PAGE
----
“Businesses should be incentivized to provide employee housing. It doesn’t need to come from taking away people’s property rights. And doing something retroactively to May 3 is not right. Don’t regulate; incentivize,” said attorney Bart Smith, whose family owns several businesses that offer employee housing as well as 150 units of affordable housing.
Real estate broker Bascom Grooms pointed out that the proposed rule would penalize local homeowners who have never previously obtained a monthly rental license because they actually live in the home they own.
“We’ve never rented our homes out because we live there so we’ve had no reason to get a rental license. But now, suddenly, my neighbor who doesn’t live here, but has a rental license, her property value goes up because she’s previously rented out her home and had the license in place, but my property value goes down because it doesn’t have that license. Locals are being penalized for living in their homes and not renting them,” Grooms said. “Houses that must be rented for six months will just stay vacant. The owners will let friends and family use it, and they’ll just Venmo money to the owner under the table.”
Grooms agreed with suggested incentives for long-term leases and for businesses that provide employee housing.
Wendy Zintsmaster told city officials, “The potential negative consequences far outweigh the positives. Our rising frustration comes from not understanding why this would be effective. We need more facts, more data to support the effectiveness. We’ve done our homework on this, but it seems evident the city hasn’t done theirs. With fact-based evidence, perhaps we can reach a compromise, but we need more data. This is way too soon.”
Simpson, the city’s new housing coordinator, acknowledged that housing and vacation rental data is incomplete. Many of the figures cited pertain only to 2020 and 2021, when tourism and rental figures were artificially inflated by the pandemic, when people couldn’t go to the Caribbean or Europe and instead came to Key West.
Industry offers ideas, alternatives
Oropeza suggested significantly increasing the annual license fee for monthly rentals, “and using the money to help people with down payment assistance and rental support. Let’s have some attorney collaboration and work out something that’s fair and equitable.”
The suggestion of a local housing committee that includes real estate agents, renters, attorneys and homeowners garnered a great deal of support during the meeting.
A few speakers suggested the city put the issue of short-term rentals to a voter referendum, which prompted another discussion of who should have a say in such decisions: full-time residents who live and work in Key West, but don’t own property here, or out-of-town owners who pay property taxes, but don’t live here.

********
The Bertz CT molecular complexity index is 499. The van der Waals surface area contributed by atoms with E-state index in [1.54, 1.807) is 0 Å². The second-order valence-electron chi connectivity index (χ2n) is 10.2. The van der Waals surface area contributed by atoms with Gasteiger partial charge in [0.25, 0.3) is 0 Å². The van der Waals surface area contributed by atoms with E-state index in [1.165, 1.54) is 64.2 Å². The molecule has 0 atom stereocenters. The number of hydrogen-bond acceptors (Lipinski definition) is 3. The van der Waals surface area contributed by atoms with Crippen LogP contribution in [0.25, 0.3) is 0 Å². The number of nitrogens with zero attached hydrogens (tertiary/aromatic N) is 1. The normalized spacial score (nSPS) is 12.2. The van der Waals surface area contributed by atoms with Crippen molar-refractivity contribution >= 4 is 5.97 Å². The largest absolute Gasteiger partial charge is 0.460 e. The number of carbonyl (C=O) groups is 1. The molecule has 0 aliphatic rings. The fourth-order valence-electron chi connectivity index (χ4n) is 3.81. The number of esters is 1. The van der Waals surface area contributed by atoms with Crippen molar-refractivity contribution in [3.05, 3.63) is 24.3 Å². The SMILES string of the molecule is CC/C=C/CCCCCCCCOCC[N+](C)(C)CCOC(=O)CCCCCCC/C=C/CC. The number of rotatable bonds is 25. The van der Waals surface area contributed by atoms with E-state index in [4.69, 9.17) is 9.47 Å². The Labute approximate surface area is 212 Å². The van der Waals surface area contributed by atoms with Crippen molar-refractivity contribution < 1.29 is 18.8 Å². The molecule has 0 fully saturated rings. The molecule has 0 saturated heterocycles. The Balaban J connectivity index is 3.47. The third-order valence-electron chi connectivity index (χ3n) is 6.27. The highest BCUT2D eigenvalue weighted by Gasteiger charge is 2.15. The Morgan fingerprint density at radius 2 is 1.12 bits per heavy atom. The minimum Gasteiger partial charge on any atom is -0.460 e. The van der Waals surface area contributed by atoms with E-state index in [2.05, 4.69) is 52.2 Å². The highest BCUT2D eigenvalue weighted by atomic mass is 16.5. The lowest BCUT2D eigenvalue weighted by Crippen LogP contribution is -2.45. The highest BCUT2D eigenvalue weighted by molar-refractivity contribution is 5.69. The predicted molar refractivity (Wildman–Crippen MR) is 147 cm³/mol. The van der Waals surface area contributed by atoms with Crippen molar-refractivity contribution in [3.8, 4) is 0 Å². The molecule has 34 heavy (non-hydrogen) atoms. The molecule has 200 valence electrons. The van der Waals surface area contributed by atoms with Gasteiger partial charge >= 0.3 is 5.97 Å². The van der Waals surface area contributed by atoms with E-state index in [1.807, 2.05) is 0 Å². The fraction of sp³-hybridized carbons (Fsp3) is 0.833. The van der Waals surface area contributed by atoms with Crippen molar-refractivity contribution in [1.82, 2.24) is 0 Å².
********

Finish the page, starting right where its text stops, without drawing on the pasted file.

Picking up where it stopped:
Another speaker suggested a moratorium on the conversion of multifamily dwellings to single-family homes. For decades, such conversions have displaced workers whenever a property that includes four small apartments and houses four working couples is sold, then renovated to become a single-family home that’s typically used as a vacation rental.
Former city commissioner Margaret Romero reminded the audience that she had long ago proposed a program called Save Our Affordable Rentals, which would provide a tax incentive comparable to a homestead exemption for owners who rent their properties annually to local residents.
Although their property isn’t the owners’ primary residence, they’re providing a primary residence for the renters, and the owners should be rewarded for that, Romero has said for years.
Her suggestion received enthusiastic applause from the crowd, but, she said, it never got any support or consideration from her fellow commissioners when she was on the dais.
One speaker then suggested the city use some of the Tourist Development Council’s bed tax money for affordable housing.
The state legislature currently prohibits tourism money from being spent on affordable housing, and tax incentives would have to be approved by the legislature as well.
Kaufman said, “You all have a strong lobby in Tallahassee. Please talk to your lobbyists. If they can join forces with the city’s lobbyist to change the TDC laws, I think that makes a lot of sense.”
Johnston wrapped up the meeting by saying, “I’ve heard more proposed solutions in the past three hours than I’ve heard in 20 years. Clearly we need more conversations about this. We do have a problem. And if a family comes here and spends $1,000 a night for a week’s vacation and they can’t get service anywhere in town, then they’re not coming back. So let’s come back to this. I do think this item needs to be pulled from the Sept. 20 agenda. No one wants to enact a bad ordinance. “